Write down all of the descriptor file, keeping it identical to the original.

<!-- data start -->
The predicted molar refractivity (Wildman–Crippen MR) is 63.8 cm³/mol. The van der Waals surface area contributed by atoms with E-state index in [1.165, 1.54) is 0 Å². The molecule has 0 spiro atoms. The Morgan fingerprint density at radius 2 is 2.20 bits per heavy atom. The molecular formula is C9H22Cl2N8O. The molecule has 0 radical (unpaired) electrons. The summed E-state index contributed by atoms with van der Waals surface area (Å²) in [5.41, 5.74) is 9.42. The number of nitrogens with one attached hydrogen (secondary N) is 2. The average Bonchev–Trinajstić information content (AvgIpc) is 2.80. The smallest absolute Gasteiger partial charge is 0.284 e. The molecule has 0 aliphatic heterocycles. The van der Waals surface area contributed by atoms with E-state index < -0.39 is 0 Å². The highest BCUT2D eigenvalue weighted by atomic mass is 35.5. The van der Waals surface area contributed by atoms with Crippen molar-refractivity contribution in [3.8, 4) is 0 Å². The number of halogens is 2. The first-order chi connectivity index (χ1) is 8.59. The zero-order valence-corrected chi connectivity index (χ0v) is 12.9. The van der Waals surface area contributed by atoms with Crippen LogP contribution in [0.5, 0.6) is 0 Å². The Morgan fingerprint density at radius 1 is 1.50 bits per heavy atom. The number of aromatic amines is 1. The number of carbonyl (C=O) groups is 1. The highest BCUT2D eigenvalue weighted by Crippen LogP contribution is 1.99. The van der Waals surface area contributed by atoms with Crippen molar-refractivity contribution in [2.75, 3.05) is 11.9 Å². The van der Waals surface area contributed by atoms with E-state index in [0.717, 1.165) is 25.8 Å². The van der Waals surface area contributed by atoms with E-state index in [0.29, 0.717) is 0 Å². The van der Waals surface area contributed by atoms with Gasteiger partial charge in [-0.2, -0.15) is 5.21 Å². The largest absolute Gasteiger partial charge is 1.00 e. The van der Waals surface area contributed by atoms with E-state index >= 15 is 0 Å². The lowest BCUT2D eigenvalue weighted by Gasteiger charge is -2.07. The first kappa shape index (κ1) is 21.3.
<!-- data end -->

The predicted molar refractivity (Wildman–Crippen MR) is 63.8 cm³/mol. The van der Waals surface area contributed by atoms with E-state index in [1.165, 1.54) is 0 Å². The molecule has 0 spiro atoms. The Morgan fingerprint density at radius 2 is 2.20 bits per heavy atom. The molecular formula is C9H22Cl2N8O. The molecule has 0 radical (unpaired) electrons. The summed E-state index contributed by atoms with van der Waals surface area (Å²) in [5.41, 5.74) is 9.42. The number of nitrogens with one attached hydrogen (secondary N) is 2. The average Bonchev–Trinajstić information content (AvgIpc) is 2.80. The smallest absolute Gasteiger partial charge is 0.284 e. The molecule has 0 aliphatic heterocycles. The van der Waals surface area contributed by atoms with E-state index < -0.39 is 0 Å². The highest BCUT2D eigenvalue weighted by atomic mass is 35.5. The van der Waals surface area contributed by atoms with Crippen molar-refractivity contribution in [3.8, 4) is 0 Å². The number of halogens is 2. The first-order chi connectivity index (χ1) is 8.59. The zero-order valence-corrected chi connectivity index (χ0v) is 12.9. The van der Waals surface area contributed by atoms with Crippen LogP contribution in [0.5, 0.6) is 0 Å². The Morgan fingerprint density at radius 1 is 1.50 bits per heavy atom. The number of aromatic amines is 1. The number of carbonyl (C=O) groups is 1. The highest BCUT2D eigenvalue weighted by Crippen LogP contribution is 1.99. The van der Waals surface area contributed by atoms with Crippen molar-refractivity contribution in [2.75, 3.05) is 11.9 Å². The van der Waals surface area contributed by atoms with E-state index in [0.717, 1.165) is 25.8 Å². The van der Waals surface area contributed by atoms with E-state index in [0.29, 0.717) is 0 Å². The van der Waals surface area contributed by atoms with Gasteiger partial charge in [-0.2, -0.15) is 5.21 Å². The largest absolute Gasteiger partial charge is 1.00 e. The van der Waals surface area contributed by atoms with E-state index >= 15 is 0 Å². The lowest BCUT2D eigenvalue weighted by Gasteiger charge is -2.07. The first kappa shape index (κ1) is 21.3.